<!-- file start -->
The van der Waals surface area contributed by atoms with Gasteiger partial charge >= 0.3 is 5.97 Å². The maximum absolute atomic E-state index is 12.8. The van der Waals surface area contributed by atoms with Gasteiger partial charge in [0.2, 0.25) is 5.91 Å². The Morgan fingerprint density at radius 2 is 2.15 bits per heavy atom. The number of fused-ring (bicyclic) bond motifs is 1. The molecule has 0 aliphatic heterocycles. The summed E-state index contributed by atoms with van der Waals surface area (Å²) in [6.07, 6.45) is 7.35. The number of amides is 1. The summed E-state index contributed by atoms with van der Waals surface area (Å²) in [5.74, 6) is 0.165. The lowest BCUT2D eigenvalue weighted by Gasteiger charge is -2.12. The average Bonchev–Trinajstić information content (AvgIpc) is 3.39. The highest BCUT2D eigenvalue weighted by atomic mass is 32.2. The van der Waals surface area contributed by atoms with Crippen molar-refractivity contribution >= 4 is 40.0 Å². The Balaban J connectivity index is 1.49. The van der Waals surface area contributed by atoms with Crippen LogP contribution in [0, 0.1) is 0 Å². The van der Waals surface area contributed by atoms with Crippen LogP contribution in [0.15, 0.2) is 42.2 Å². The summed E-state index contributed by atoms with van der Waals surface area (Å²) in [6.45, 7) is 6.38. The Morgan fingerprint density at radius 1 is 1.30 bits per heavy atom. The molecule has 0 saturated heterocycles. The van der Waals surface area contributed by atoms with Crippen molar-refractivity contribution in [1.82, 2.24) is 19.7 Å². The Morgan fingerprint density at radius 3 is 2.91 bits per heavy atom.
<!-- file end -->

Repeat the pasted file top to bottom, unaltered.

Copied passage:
The van der Waals surface area contributed by atoms with Gasteiger partial charge >= 0.3 is 5.97 Å². The maximum absolute atomic E-state index is 12.8. The van der Waals surface area contributed by atoms with Gasteiger partial charge in [0.2, 0.25) is 5.91 Å². The Morgan fingerprint density at radius 2 is 2.15 bits per heavy atom. The number of fused-ring (bicyclic) bond motifs is 1. The molecule has 0 aliphatic heterocycles. The summed E-state index contributed by atoms with van der Waals surface area (Å²) in [6.07, 6.45) is 7.35. The number of amides is 1. The summed E-state index contributed by atoms with van der Waals surface area (Å²) in [5.74, 6) is 0.165. The lowest BCUT2D eigenvalue weighted by Gasteiger charge is -2.12. The average Bonchev–Trinajstić information content (AvgIpc) is 3.39. The highest BCUT2D eigenvalue weighted by atomic mass is 32.2. The van der Waals surface area contributed by atoms with Crippen molar-refractivity contribution >= 4 is 40.0 Å². The Balaban J connectivity index is 1.49. The van der Waals surface area contributed by atoms with Crippen LogP contribution in [0, 0.1) is 0 Å². The van der Waals surface area contributed by atoms with Crippen LogP contribution in [0.15, 0.2) is 42.2 Å². The summed E-state index contributed by atoms with van der Waals surface area (Å²) in [6.45, 7) is 6.38. The Morgan fingerprint density at radius 1 is 1.30 bits per heavy atom. The molecule has 0 saturated heterocycles. The van der Waals surface area contributed by atoms with Crippen molar-refractivity contribution in [1.82, 2.24) is 19.7 Å². The Morgan fingerprint density at radius 3 is 2.91 bits per heavy atom.